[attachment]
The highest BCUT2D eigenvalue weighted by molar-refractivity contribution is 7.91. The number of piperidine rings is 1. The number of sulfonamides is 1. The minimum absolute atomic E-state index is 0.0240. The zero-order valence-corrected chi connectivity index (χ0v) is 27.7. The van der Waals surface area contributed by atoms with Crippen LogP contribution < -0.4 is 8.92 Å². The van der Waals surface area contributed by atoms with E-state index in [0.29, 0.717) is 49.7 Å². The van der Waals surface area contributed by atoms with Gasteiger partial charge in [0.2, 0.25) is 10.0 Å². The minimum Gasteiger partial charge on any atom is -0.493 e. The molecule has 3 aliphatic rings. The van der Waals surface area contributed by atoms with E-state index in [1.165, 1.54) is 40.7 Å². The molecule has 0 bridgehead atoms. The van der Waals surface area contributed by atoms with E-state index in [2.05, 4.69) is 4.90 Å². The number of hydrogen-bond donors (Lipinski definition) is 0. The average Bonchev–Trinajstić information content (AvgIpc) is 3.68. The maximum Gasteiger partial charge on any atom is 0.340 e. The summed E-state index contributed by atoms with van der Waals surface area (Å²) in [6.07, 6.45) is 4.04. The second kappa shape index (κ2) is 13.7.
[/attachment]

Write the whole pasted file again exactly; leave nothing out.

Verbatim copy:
The highest BCUT2D eigenvalue weighted by molar-refractivity contribution is 7.91. The number of piperidine rings is 1. The number of sulfonamides is 1. The minimum absolute atomic E-state index is 0.0240. The zero-order valence-corrected chi connectivity index (χ0v) is 27.7. The van der Waals surface area contributed by atoms with Crippen LogP contribution < -0.4 is 8.92 Å². The van der Waals surface area contributed by atoms with E-state index in [0.29, 0.717) is 49.7 Å². The van der Waals surface area contributed by atoms with Gasteiger partial charge in [0.2, 0.25) is 10.0 Å². The minimum Gasteiger partial charge on any atom is -0.493 e. The molecule has 3 aliphatic rings. The van der Waals surface area contributed by atoms with E-state index in [1.165, 1.54) is 40.7 Å². The molecule has 0 bridgehead atoms. The van der Waals surface area contributed by atoms with E-state index in [2.05, 4.69) is 4.90 Å². The number of hydrogen-bond donors (Lipinski definition) is 0. The average Bonchev–Trinajstić information content (AvgIpc) is 3.68. The maximum Gasteiger partial charge on any atom is 0.340 e. The summed E-state index contributed by atoms with van der Waals surface area (Å²) in [6.07, 6.45) is 4.04. The second kappa shape index (κ2) is 13.7.